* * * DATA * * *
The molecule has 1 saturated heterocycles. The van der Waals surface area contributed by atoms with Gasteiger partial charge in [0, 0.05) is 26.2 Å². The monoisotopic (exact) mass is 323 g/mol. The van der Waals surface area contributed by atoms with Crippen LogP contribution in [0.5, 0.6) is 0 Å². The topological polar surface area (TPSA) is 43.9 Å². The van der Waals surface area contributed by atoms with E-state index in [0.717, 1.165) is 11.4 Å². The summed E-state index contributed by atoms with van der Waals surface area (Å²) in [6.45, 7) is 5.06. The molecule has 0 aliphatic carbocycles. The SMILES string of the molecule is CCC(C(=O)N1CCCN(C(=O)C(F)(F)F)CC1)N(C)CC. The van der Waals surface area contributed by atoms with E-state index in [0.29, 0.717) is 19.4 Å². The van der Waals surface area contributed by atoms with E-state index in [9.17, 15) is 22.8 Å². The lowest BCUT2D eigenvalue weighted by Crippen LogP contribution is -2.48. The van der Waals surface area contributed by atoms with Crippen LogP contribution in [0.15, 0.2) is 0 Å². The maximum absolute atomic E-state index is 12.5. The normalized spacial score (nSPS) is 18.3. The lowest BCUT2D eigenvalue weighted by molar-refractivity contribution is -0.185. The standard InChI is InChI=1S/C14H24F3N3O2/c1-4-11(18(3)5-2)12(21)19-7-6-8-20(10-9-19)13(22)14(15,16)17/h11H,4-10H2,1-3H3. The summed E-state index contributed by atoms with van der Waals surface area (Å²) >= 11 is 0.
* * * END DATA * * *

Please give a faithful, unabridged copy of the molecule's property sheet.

The molecule has 1 saturated heterocycles. The van der Waals surface area contributed by atoms with Gasteiger partial charge in [0, 0.05) is 26.2 Å². The monoisotopic (exact) mass is 323 g/mol. The van der Waals surface area contributed by atoms with Crippen LogP contribution in [0.5, 0.6) is 0 Å². The topological polar surface area (TPSA) is 43.9 Å². The van der Waals surface area contributed by atoms with E-state index in [0.717, 1.165) is 11.4 Å². The summed E-state index contributed by atoms with van der Waals surface area (Å²) in [6.45, 7) is 5.06. The molecule has 0 aliphatic carbocycles. The SMILES string of the molecule is CCC(C(=O)N1CCCN(C(=O)C(F)(F)F)CC1)N(C)CC. The van der Waals surface area contributed by atoms with E-state index in [0.29, 0.717) is 19.4 Å². The van der Waals surface area contributed by atoms with E-state index in [9.17, 15) is 22.8 Å². The lowest BCUT2D eigenvalue weighted by Crippen LogP contribution is -2.48. The van der Waals surface area contributed by atoms with Crippen LogP contribution in [0.15, 0.2) is 0 Å². The maximum absolute atomic E-state index is 12.5. The normalized spacial score (nSPS) is 18.3. The lowest BCUT2D eigenvalue weighted by molar-refractivity contribution is -0.185. The standard InChI is InChI=1S/C14H24F3N3O2/c1-4-11(18(3)5-2)12(21)19-7-6-8-20(10-9-19)13(22)14(15,16)17/h11H,4-10H2,1-3H3. The summed E-state index contributed by atoms with van der Waals surface area (Å²) >= 11 is 0.